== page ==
We currently have several ongoing clinical trials for the development of our novel, non-opioid chronic pain therapeutics.
Osteoarthritis (OA) is the most common form of arthritis, affecting tens of millions of people worldwide. The chronic pain associated with OA, in particular the severe pain experienced by nearly a quarter of OA sufferers, is one of the most common reasons for chronic opioid prescriptions. OA occurs when the protective cartilage on the ends of the bones wears down over time, and the bone around the joints hardens and form edges. These changes cause pain, swelling and problems moving the joint. An inflammatory process occurs, and cytokines (proteins) and enzymes develop that further damage the cartilage. Although it can damage the majority of joints in the body, the disorder most commonly affects joints in hands, knees, hips and spine. OA can cause pain severe enough that patients experience difficulty with simple daily movements such walking, climbing stairs or even rising from a chair. Despite currently available therapies, many patients still suffer with chronic moderate to severe pain. For some, there is the option for total joint replacement to manage the painful condition. But for many, surgery is not an option due to age, or other conditions, such as lack of adequate support and long recovery periods.
OA also affects pets – in particular, dogs – in a very similar way to humans. Current treatment options are designed to control signs and symptoms of the disease, not to cure it. As such, for many dogs with unmanageable OA pain, the only choice owners have is to euthanizing their pet in order to end its suffering.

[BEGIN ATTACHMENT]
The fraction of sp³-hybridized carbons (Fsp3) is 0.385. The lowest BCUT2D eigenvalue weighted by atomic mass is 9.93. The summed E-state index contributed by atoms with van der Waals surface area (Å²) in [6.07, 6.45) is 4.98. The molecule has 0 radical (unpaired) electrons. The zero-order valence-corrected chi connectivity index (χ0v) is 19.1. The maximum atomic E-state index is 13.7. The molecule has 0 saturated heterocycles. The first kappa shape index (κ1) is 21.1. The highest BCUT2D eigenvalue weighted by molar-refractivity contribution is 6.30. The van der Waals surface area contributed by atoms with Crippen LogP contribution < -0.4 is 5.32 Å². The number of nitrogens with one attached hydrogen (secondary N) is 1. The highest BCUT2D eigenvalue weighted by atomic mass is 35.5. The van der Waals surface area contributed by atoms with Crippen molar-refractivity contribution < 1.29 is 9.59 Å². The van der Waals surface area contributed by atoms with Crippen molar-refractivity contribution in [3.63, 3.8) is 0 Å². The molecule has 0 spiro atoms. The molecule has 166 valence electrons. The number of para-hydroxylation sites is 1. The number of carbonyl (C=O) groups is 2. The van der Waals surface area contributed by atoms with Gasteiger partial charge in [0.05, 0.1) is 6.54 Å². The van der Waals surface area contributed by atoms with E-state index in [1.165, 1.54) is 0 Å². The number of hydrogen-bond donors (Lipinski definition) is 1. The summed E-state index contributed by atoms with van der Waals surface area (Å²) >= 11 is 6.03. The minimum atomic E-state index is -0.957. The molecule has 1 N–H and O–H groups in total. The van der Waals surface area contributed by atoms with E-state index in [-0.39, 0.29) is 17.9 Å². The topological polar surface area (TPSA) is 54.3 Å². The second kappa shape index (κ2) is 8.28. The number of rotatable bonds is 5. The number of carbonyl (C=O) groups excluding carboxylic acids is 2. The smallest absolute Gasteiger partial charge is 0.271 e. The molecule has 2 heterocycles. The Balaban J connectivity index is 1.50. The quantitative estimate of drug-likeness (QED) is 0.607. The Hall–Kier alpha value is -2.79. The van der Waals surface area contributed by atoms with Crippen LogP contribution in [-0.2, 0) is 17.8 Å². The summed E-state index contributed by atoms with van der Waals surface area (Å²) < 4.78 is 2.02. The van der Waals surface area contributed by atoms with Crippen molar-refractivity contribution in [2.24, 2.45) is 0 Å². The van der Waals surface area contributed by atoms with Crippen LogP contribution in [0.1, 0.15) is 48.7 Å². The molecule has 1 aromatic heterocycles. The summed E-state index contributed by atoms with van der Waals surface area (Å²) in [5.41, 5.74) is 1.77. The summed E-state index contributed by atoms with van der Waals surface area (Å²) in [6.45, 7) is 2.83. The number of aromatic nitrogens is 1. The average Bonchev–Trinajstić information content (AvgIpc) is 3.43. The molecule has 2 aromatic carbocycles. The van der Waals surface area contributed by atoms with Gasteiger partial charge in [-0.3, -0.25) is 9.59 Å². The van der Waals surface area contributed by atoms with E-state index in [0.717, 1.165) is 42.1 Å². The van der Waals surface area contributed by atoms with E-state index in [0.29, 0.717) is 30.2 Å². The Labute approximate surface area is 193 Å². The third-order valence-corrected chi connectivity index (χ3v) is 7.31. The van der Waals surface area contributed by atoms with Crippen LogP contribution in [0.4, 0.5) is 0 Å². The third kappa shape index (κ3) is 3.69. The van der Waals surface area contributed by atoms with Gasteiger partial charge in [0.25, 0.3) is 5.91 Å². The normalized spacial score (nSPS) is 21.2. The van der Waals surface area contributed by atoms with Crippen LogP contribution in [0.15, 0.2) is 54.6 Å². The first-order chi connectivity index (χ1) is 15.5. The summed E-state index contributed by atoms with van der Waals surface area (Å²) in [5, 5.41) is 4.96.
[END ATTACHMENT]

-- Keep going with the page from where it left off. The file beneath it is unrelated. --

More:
The previous COAST trial, which investigated CNTX-4975 for the treatment of osteoarthritis in pet dogs, identified a dose for future pivotal studies. The STEPS trial is underway as a double-blind, placebo-controlled, parallel group, single injection study to confirm the dose and refine study design before starting the pivotal efficacy trial. The STEPS trial is currently enrolling pet dogs at sites in San Diego, Minneapolis, Philadelphia and Appleton, Wisconsin. If you are interested in enrolling in the trial or would like additional information about inclusion criteria, please talk to your veterinarian or reach out to email@example.com.
This placebo-controlled Phase 2b trial in patients with knee OA has completed enrollment and is no longer recruiting patients.
Double-blind, placebo-controlled trial in canines with osteoarthritis.
Morton’s neuroma involves a thickening of the tissue around one of the nerves leading to the toes. This can cause a sharp, burning pain in the foot and the toes also may sting, burn or feel numb. Repetitive strain on the front of the foot such as wearing of high heeled shoes or long-distance running have been linked to the development of Morton's neuroma. Some people experience relief by switching to lower heeled shoes with wider toe boxes or by using orthotics. For those not responding to this, the current standard of care is to use corticosteroid injections. If these fail, the only option is surgery to remove the nerve containing the neuroma, however, the area where the nerve has been removed is left permanently without feeling 1.
There are currently no FDA approved treatments for Morton's neuroma. The FDA has granted CNTX-4975 Orphan Drug and Fast Track designations for the treatment of Morton's neuroma pain.
This Phase 2 double-blind, placebo-controlled trial in patients with Morton’s neuroma has completed enrollment and is no longer recruiting patients.
For more information, visit clinicaltrials.gov.